Now aged 35, Stipanovic continues to train with other top Laser sailors including his good friend Pavlos Kontides (CYP) who first came to global prominence at London 2012 when he took the Olympic silver medal behind Tom Slingsby. More recently he won consecutive world titles in 2017 and 2018. To this day, Kontides’ silver is the only Olympic medal ever won by a Cypriot athlete in any discipline, so it’s no wonder that Kontides enjoys ‘national treasure’ status on his Mediterranean island. The Republic of Cyprus honoured Kontides through the issue of a commemorative stamp. How many sailors can claim that kind of household fame!

Bronze medallist from Rio 2016, Sam Meech is back representing New Zealand at his second Games, not quite sure how things will pan out after so little international competition. "It has been really difficult [not racing] so it's been a completely different buildup," says Meech. "You’d normally be racing every couple of months, so you’d have your goals to work on from those races and you structure your year around those.

"We tried to do the same but just around training blocks and you take as much as you can from those. We have also been heading to Australia [to train with their best Laser sailors], which has helped, and treated them almost like regattas. We haven’t checked in with the Europeans since February last year so it will be interesting to see how they are all going.”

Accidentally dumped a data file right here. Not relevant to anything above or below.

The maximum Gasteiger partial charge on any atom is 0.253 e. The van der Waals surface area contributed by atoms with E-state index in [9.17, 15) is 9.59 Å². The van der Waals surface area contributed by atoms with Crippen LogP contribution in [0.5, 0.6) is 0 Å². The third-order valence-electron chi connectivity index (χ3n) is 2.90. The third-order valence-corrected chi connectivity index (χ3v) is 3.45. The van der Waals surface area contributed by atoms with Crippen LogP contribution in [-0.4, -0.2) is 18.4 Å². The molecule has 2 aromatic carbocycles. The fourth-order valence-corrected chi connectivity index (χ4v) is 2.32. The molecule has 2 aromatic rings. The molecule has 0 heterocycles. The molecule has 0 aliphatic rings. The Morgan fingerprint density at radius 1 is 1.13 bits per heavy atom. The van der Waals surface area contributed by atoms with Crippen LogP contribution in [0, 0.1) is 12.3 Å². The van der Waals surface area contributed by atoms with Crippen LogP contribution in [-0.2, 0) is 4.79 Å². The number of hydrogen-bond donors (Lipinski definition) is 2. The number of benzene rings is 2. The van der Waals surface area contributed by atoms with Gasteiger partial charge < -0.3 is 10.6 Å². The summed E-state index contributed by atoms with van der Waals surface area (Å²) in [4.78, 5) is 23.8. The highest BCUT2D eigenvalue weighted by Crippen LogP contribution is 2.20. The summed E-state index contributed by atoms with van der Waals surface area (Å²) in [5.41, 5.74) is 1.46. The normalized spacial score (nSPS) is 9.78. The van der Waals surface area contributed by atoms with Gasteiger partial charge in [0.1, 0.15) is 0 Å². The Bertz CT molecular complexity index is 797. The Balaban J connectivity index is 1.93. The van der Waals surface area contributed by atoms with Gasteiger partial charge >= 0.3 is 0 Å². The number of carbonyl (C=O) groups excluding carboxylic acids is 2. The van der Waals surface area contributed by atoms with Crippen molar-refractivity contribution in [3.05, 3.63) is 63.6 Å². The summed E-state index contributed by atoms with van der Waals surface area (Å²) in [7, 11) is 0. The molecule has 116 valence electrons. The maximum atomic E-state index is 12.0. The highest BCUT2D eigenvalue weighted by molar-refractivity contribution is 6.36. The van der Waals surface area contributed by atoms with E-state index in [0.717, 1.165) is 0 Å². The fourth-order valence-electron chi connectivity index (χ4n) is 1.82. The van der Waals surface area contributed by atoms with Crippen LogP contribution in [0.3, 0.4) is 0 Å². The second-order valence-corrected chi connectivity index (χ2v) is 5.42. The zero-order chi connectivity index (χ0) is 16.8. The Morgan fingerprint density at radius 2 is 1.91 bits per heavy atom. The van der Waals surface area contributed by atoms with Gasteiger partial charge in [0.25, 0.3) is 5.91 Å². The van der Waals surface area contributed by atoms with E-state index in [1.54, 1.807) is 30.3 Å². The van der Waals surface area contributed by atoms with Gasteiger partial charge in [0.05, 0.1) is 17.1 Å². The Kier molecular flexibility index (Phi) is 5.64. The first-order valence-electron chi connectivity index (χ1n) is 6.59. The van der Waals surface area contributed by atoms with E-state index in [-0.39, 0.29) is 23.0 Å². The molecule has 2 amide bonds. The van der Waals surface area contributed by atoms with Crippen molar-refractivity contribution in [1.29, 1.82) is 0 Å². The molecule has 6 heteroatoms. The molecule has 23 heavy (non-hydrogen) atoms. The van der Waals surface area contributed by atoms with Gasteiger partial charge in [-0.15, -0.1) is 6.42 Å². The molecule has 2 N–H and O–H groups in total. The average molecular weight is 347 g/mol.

Philipp Buhl (GER) was disappointed to finish 14th at Rio 2016, but the German has remained dedicated to his craft. Winning the World Championships in early 2020 means Buhl goes to the Olympics as the reigning World Champion although a lot has changed in the past 18 months. At 1.87 metres tall, the athletic German should relish the big conditions that Enoshima can bring, although all-round conditions should suit him fine too.

When the pandemic struck, the British Laser squad grew tighter, realising that their best chance of success in Tokyo was if they worked together and shared knowledge and learning as openly and honestly as possible. That collaboration resulted in the British team taking the top three spots at the European Championships last year. But in the end, only one man can go, and that honour goes to first-time Olympian Elliot Hanson.

Hanson came to sailing almost by chance during a family holiday in Anglesey, but took to the sport like a duck to water. He moved swiftly through the club ranks and won the Topper World Championships at the of 14 after only three years in the boat. Since then, victory at last year’s European Championship and fifth at the Worlds make him a serious contender to follow in the footsteps of Sir Ben Ainslie and Paul Goodison who respectively won Olympic gold for Great Britain in 2000 and 2008.

So many nations compete in the Laser fleet from all parts of the world. Representing one of the largest nations, but a small nation in sailing terms, is Vishnu Saravanan who flies the Indian flag on his seven square metre mainsail.

Non-sailors perhaps don’t appreciate the strength required to hike out a Laser as relentlessly as they do at Olympic level. “If you can hold a plank for 50 minutes you will be okay,” jokes the 22-year-old who serves in the Indian Army.